Thursday 7 June 2018

Wine recommendations

Have we got wine recommendations for you? Well, actually, no, we haven’t – but everybody else certainly has. Each in their own inimitable style, wine writers, critics, merchants and retailers are out there offering their wine recommendations. And surely, if someone in such a prominent position recommends something…

There may be some of you who have not encountered the wines of Belfalas, not so much an obscure corner of the globe as a little-explored inside pocket. I was lucky enough to visit the vineyards of Belfalas, on a trip generously organised by Belfalas Wines. Belfalas produces a sauvignon blanc called Xtapjle, which has all the traits of the sauvignon blanc you know, love and could more easily buy, but with the added piquancy of scarcity and an unpronounceable name. The local appelations are hard to understand, but I can recommend what the locals call their Best, which is better than their Good. What’s surprising is that it’s crisp, grassy, with a hint of stone fruit, just like other sauvignon blancs, and yet has a price that’s also similar to other sauvignon blancs. All this, from a very long way away. Available only from Belfalas Wines.

Here’s a real bargain, with no complications! Buy Dildi’s Stonking Red between midnight February 29th and 30th, and you get 25% off six bottles or more. And delivery is free (on twelve bottles or more, mainland only, nominated delivery day extra, use the code Pennsylvania6-5000). Just sign up for our monthly Dipso club; providing you remember to cancel it every four weeks, we won’t send you a case of wine every month similar to the one you’ve only just managed to finish. Don’t forget to use the code O0o_∆Ÿ.0.  New customers only, excluding your spouse under her maiden name. This offer is available online only; Alta Vista carries the terms and conditions. The wine? We told you – it’s Stonking!

When it comes to claret, you get what you pay for, and this is what you get. Chateau Trèscher is the kind of old-school Bordeaux I love, and over ten years give or take it will come to maturity with, as Jay McInerney said to me (more than once), all the aromas of the tack room and the library. There’s no question that you’re getting a taste of a gentleman’s lifestyle; I found suggestions myself of cigar boxes, grouse moor heather, spent shotgun cartridges and fox brush. It’s been released at £732, a mere fiscal bagatelle. Just make sure you live for another ten years, which will also give you time to save up for the VAT, duty, storage and delivery.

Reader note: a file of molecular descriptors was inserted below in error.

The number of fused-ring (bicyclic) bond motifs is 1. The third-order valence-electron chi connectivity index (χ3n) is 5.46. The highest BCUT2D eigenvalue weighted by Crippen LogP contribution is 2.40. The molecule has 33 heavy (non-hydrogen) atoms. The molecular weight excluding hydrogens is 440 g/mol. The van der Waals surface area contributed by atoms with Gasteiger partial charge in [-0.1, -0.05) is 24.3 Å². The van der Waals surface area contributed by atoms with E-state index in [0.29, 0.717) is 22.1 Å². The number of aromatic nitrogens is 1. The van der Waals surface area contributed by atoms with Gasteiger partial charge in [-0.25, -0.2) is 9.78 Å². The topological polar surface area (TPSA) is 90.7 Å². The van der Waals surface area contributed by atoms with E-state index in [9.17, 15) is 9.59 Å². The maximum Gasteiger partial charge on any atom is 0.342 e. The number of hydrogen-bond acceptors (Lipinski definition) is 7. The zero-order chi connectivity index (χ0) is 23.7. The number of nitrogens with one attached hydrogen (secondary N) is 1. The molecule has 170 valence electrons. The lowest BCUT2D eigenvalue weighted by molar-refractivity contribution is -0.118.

The natural wine movement continues apace, and Josh Beardie’s Wiyana is where it’s at. A fan of low intervention, Josh Beardie is only 5ft 4. His vineyard is, of course, organic; no artificial products are allowed on the soil, so the pickers are not permitted to wear trainers. A horse is used to catch a cow which catches a dog who catches a cat which catches a bird who catches a spider which wriggles and wiggles and tickles inside the vineyard, but catches the flies. Wiyana (from the Hittite for ‘wine’) is fermented in goatskin, and matured in buried amphorae. The wine itself has an astonishing natural authenticity, and offers a resonance of authentic pre-scientific winemaking for which it’s worth being prepared.

The Bonvin family is part of a great winemaking heritage. When Chateau Lafite was sold to the Rothschilds in 1868, Louis Bonvin’s grandmother’s aunt’s stepdaughter was married to the cousin whose sister sold her share. You can imagine how that family connection has influenced his extraordinary wine.
    The vineyard itself is right next door to that of a celebrated wine (which we’re not allowed to name!), but it faces discreetly in the opposite direction; water from the Gironde River irrigates both their soils, and the same rain often falls upon them. Yet inexplicably, we can sell this wine for much less than its celebrated neighbour! The bottles themselves are almost identical, apart from the labels. But don't just take our word for it; one leading Bordeaux critic (who we're not allowed to name!) has used the same term to describe both wines – "red".


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